The Japan Aerospace Exploration Agency (JAXA) and the National Institute of Information and Communications Technology (NICT) confirmed that a bidirectional optical link was established between the laser-communication terminal for inter-satellite optical communications (Laser Utilizing Communication System: LUCAS*) aboard the Optical Data Relay Satellite (Fig. 1), which was launched by the H-IIA F-43 rocket from the Tanegashima Space Center on November 29th, 2020, and the optical ground station at the Okinawa Electromagnetic Technology Center of NICT (Fig. 2).
Having jointly conducted the function and performance evaluation work called the checkout using the NICT’s optical ground station since Jan. 27th, 2021, JAXA and NICT succeeded in the acquisition and tracking of optical signals from the laser-communication terminal approximately 40,000 km away (Fig.3).
Results of the checkout validated that the system has the capability to acquire and track optical signals transmitted from a satellite and an optical ground station alternately given that the optical ground station is regarded as a laser-communication terminal implemented in an actual LEO (Low Earth Orbit) satellite such as ALOS-3. The evaluation results showed that the function of acquisition and tracking using light of a wavelength of 1.5 μm, one of the key technologies of LUCAS, performed in orbit as expected.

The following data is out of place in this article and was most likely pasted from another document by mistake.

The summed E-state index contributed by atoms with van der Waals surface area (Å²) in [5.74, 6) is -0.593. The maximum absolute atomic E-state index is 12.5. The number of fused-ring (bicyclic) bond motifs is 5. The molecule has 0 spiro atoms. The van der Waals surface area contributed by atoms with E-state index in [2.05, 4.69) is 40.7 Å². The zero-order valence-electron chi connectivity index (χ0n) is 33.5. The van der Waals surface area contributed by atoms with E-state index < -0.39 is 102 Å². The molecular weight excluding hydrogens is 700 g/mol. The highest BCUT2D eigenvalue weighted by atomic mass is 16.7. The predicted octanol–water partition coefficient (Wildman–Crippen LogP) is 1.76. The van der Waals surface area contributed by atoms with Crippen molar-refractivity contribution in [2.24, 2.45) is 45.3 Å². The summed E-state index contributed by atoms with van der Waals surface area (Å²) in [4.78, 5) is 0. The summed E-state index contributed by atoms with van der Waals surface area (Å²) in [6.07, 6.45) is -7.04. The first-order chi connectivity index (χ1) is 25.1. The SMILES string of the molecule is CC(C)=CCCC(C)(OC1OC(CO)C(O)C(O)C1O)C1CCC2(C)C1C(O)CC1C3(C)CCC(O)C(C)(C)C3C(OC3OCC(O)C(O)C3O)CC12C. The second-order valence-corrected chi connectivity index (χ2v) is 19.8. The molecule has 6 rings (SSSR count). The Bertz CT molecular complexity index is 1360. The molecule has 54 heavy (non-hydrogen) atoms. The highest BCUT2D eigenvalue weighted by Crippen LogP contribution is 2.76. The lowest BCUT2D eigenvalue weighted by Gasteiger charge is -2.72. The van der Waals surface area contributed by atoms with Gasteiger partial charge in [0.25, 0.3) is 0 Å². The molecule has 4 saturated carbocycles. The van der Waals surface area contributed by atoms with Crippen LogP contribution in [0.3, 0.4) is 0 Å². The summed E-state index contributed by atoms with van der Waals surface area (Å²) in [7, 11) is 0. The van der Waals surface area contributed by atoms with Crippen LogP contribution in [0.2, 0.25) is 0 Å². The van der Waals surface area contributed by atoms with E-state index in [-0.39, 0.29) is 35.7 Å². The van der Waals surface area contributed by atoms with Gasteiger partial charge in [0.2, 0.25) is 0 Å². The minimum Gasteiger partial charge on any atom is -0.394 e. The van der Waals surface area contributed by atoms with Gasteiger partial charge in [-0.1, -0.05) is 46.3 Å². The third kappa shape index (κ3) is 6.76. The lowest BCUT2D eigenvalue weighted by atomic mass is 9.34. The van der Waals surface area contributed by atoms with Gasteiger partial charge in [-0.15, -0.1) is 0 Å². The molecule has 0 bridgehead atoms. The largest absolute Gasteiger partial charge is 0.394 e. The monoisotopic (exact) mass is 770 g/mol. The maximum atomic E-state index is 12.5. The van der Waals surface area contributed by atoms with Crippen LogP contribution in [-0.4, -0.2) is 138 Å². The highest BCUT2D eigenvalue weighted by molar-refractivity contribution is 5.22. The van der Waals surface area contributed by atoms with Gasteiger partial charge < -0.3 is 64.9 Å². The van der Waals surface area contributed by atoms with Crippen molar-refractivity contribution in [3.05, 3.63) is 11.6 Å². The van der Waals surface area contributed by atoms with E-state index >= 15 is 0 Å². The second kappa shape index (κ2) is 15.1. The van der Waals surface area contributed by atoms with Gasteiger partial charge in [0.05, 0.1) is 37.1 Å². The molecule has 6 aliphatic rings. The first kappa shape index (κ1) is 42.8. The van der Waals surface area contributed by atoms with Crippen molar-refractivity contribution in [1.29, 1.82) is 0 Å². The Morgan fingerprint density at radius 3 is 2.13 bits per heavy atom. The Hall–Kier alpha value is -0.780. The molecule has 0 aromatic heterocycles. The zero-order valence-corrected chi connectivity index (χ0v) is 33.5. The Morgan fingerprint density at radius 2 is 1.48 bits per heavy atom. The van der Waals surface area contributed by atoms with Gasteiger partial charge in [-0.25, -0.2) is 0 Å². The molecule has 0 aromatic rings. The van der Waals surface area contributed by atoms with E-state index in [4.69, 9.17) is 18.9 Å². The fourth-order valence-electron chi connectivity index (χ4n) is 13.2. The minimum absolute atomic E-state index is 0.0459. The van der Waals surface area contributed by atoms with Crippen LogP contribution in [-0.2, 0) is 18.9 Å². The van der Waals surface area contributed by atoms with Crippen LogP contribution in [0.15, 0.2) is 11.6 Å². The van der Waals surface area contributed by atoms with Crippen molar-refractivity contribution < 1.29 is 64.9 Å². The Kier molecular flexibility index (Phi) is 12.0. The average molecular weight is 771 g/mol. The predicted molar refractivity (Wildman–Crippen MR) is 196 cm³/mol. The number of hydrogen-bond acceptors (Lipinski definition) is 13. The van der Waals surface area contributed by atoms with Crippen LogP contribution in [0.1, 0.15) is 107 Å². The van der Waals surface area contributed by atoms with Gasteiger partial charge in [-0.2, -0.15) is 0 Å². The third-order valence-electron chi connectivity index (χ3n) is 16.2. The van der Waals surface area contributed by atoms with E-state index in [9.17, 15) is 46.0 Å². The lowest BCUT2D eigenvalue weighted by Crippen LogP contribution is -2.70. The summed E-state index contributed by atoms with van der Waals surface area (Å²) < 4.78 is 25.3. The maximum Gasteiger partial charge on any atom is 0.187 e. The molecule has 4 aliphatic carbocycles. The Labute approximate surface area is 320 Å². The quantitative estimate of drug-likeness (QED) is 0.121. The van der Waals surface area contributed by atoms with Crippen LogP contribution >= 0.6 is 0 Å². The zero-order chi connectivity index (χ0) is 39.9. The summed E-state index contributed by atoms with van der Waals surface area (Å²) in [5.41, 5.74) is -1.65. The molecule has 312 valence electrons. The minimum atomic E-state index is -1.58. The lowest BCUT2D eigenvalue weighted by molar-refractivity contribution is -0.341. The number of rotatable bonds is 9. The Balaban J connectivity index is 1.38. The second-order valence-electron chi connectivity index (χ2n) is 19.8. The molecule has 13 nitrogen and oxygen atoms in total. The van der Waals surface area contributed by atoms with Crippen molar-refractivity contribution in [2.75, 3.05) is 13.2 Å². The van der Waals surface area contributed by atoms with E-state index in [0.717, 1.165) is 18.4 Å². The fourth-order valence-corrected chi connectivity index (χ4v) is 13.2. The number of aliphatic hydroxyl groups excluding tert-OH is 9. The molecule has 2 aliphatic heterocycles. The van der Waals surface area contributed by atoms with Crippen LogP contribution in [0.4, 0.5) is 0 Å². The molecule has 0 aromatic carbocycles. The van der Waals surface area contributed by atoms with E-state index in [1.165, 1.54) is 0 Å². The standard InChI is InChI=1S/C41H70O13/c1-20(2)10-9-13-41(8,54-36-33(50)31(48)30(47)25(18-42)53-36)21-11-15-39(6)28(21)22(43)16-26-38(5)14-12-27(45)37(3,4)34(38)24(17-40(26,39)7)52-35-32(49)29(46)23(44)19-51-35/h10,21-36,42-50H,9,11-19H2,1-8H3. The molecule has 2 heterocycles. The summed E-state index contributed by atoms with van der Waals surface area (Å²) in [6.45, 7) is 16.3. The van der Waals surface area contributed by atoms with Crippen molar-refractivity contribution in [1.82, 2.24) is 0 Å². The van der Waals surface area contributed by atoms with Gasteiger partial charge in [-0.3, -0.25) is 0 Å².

In this collaborative work, JAXA was in charge of the development and operation of LUCAS (including the checkout equipment installed at the NICT’s optical ground station), operation of the satellite, and the performance evaluation. NICT provided its knowledge in optical communication, prepared and operated the optical ground station for the acquisition-and-tracking experiments, and in addition gave support for the performance evaluation in the experiments under atmospheric-turbulence effects.
Further updates on LUCAS will be posted on the JAXA website:

*LUCAS means “Laser Utilizing CommunicAtion System,” which consists of the laser-communication terminal onboard the Optical Data Relay Satellite, the laser-communication terminal onboard the Advanced Land Observing Satellite "DAICHI-3" (ALOS-3), and the optical ground system.
Figure 1.
Figure 1. Laser-communication terminal aboard the Optical Data Relay Satellite.
Figure 2.
Figure 2. JAXA checkout equipment installed in the NICT’s optical ground station.

Fig 3.
Figure 3. Infrared images before and after the establishment of capture/tracking. Changes in the received laser signal from the optical data relay satellite before and after the establishment of acquisition/tracking captured by the NICT’s infrared camera on the optical ground station side. Since the signal light cannot be detected with the naked eye, it was imaged with an infrared camera. After the tracking is established, it can be seen that the satellite laser is accurately directed to the optical ground station, and the intensity of the received light is increased.

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